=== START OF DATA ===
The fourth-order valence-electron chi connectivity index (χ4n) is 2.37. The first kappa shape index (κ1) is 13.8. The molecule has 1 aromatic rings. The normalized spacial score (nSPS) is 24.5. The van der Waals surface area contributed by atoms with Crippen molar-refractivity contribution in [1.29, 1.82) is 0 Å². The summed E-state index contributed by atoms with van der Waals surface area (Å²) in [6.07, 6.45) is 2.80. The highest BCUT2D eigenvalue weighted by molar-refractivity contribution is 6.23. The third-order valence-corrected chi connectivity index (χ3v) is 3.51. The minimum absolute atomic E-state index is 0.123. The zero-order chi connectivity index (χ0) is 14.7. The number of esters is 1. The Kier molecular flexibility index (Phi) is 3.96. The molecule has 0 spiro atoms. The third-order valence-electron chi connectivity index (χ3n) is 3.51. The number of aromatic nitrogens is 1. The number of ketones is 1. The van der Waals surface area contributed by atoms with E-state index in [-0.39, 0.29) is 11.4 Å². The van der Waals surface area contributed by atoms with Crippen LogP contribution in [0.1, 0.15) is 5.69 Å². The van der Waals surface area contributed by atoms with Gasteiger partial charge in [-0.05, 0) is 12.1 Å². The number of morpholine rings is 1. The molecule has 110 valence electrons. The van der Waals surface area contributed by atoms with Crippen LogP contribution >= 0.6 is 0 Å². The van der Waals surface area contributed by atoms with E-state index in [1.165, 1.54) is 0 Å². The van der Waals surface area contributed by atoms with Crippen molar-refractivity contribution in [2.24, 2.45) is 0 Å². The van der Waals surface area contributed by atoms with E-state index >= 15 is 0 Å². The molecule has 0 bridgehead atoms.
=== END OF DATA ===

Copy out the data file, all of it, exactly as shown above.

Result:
The fourth-order valence-electron chi connectivity index (χ4n) is 2.37. The first kappa shape index (κ1) is 13.8. The molecule has 1 aromatic rings. The normalized spacial score (nSPS) is 24.5. The van der Waals surface area contributed by atoms with Crippen molar-refractivity contribution in [1.29, 1.82) is 0 Å². The summed E-state index contributed by atoms with van der Waals surface area (Å²) in [6.07, 6.45) is 2.80. The highest BCUT2D eigenvalue weighted by molar-refractivity contribution is 6.23. The third-order valence-corrected chi connectivity index (χ3v) is 3.51. The minimum absolute atomic E-state index is 0.123. The zero-order chi connectivity index (χ0) is 14.7. The number of esters is 1. The Kier molecular flexibility index (Phi) is 3.96. The molecule has 0 spiro atoms. The third-order valence-electron chi connectivity index (χ3n) is 3.51. The number of aromatic nitrogens is 1. The number of ketones is 1. The van der Waals surface area contributed by atoms with E-state index in [-0.39, 0.29) is 11.4 Å². The van der Waals surface area contributed by atoms with Crippen LogP contribution in [0.1, 0.15) is 5.69 Å². The van der Waals surface area contributed by atoms with Gasteiger partial charge in [-0.05, 0) is 12.1 Å². The number of morpholine rings is 1. The molecule has 110 valence electrons. The van der Waals surface area contributed by atoms with Crippen LogP contribution >= 0.6 is 0 Å². The van der Waals surface area contributed by atoms with E-state index in [1.165, 1.54) is 0 Å². The van der Waals surface area contributed by atoms with Crippen molar-refractivity contribution in [2.24, 2.45) is 0 Å². The van der Waals surface area contributed by atoms with E-state index >= 15 is 0 Å². The molecule has 0 bridgehead atoms.